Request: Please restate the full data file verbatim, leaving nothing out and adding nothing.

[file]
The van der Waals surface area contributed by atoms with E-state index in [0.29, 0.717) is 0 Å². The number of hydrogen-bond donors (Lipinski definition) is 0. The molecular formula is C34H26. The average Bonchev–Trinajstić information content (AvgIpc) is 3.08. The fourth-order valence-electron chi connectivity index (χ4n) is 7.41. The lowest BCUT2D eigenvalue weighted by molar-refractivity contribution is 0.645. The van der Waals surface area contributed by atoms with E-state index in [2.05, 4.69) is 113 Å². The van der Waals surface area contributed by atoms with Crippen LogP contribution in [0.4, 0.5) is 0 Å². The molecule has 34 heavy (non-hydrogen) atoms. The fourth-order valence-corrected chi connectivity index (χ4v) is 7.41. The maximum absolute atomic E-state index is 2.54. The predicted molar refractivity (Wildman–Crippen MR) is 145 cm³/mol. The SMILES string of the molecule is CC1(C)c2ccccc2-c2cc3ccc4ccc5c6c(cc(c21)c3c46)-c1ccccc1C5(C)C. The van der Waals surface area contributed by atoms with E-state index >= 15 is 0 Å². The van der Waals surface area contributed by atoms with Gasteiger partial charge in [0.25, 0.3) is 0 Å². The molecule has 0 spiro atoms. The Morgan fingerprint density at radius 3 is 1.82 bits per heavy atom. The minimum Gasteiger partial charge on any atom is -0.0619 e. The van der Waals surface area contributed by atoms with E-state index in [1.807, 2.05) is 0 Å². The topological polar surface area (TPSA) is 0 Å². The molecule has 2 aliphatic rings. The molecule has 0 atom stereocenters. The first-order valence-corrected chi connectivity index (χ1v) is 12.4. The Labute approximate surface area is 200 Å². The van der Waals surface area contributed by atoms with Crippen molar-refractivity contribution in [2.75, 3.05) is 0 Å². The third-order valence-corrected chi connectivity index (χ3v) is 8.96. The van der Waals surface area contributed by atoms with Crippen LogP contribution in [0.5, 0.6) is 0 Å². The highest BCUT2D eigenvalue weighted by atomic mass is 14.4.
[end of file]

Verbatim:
The van der Waals surface area contributed by atoms with E-state index in [0.29, 0.717) is 0 Å². The number of hydrogen-bond donors (Lipinski definition) is 0. The molecular formula is C34H26. The average Bonchev–Trinajstić information content (AvgIpc) is 3.08. The fourth-order valence-electron chi connectivity index (χ4n) is 7.41. The lowest BCUT2D eigenvalue weighted by molar-refractivity contribution is 0.645. The van der Waals surface area contributed by atoms with E-state index in [2.05, 4.69) is 113 Å². The van der Waals surface area contributed by atoms with Crippen LogP contribution in [0.4, 0.5) is 0 Å². The molecule has 34 heavy (non-hydrogen) atoms. The fourth-order valence-corrected chi connectivity index (χ4v) is 7.41. The maximum absolute atomic E-state index is 2.54. The predicted molar refractivity (Wildman–Crippen MR) is 145 cm³/mol. The SMILES string of the molecule is CC1(C)c2ccccc2-c2cc3ccc4ccc5c6c(cc(c21)c3c46)-c1ccccc1C5(C)C. The van der Waals surface area contributed by atoms with E-state index >= 15 is 0 Å². The van der Waals surface area contributed by atoms with Gasteiger partial charge in [0.25, 0.3) is 0 Å². The molecule has 0 spiro atoms. The Morgan fingerprint density at radius 3 is 1.82 bits per heavy atom. The minimum Gasteiger partial charge on any atom is -0.0619 e. The van der Waals surface area contributed by atoms with E-state index in [1.807, 2.05) is 0 Å². The topological polar surface area (TPSA) is 0 Å². The molecule has 2 aliphatic rings. The molecule has 0 atom stereocenters. The first-order valence-corrected chi connectivity index (χ1v) is 12.4. The Labute approximate surface area is 200 Å². The van der Waals surface area contributed by atoms with Crippen molar-refractivity contribution in [2.75, 3.05) is 0 Å². The third-order valence-corrected chi connectivity index (χ3v) is 8.96. The van der Waals surface area contributed by atoms with Crippen LogP contribution in [0.5, 0.6) is 0 Å². The highest BCUT2D eigenvalue weighted by atomic mass is 14.4.